The protests in France from the gilets jaunes (yellow vests) show no signs of easing following more protests last weekend as tensions continue to rise. Further protests are expected this weekend with “Day 10” of demonstrations planned for Saturday, which is likely to create further political uncertainty not just in France but across the EU bloc. Politically this is unwelcome news for the Eurozone whilst economically it is causing damage to the French economy. This is proving negative for euro exchange rates and the longer this drags on the worse it is likely to become for the single currency.
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French President Emmanuel Macron continues to be heavily criticised for his economic policies despite organising a national Grand Debate over the next two months to try and restore order. The debate which will be “neither an election or a referendum” will try and take into account public issues and shape ideas into policy.
In scenes though that mirror events in Catalonia last year where a heavy response against civilians was seen, a French man was shot in the back of the head by French authorities whilst running away at a demonstration in Bordeaux. What started as a protest over fuel tax and the cost of living has now grown into something far bigger which is against the system and puts substantial pressure on Emmanuel Macron to see this through.
With the European elections approaching in May this is all extremely relevant for Euro exchange rates and could see the Euro weaken as the date approaches. In Britain the yellow vest phenomenon has so far proven less successful after recent clashes between yellow vest wearers of the left and the right which broke out in Trafalgar square last weekend.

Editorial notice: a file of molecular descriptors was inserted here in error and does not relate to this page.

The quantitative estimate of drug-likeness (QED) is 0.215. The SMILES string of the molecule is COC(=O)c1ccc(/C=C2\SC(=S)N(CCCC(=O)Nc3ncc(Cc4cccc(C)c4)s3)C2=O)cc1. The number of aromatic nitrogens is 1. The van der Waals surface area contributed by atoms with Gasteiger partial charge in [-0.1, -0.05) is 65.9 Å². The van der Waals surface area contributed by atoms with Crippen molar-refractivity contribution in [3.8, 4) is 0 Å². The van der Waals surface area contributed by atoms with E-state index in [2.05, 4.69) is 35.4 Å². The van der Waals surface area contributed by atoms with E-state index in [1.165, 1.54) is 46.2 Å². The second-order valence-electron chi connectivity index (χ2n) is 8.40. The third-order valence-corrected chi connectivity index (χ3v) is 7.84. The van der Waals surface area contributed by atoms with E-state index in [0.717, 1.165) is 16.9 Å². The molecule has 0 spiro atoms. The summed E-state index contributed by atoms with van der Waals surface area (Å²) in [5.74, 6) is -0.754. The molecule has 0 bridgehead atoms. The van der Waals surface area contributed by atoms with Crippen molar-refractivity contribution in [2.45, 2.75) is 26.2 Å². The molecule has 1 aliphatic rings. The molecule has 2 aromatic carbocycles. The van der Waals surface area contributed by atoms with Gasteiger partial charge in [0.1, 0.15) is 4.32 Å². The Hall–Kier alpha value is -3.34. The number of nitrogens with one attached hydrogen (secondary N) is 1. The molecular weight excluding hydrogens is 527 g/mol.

Germany has returned to the headlines after reporting weak economic growth this week. Germany's Gross Domestic Product figure rose by just 1.5%in 2018 compared to 2.2% in 2017 which is the weakest rate of growth in five years. Whilst the economy has still grown for the ninth year in a row it is clear that a number of issues are having an impact on Germany’s export markets. It all comes at a time when European manufacturers are being regulated with new vehicle emissions tests and a move away from diesel. The German economy is particularly feeling the squeeze as a result of these changes with a recession starting to look likely after a big drop was seen in industrial production last week.
Concerns over the slowdown in the global and Chinese economies are proving to be the biggest drivers for the drop in German growth and which presents the biggest risk for the euro.
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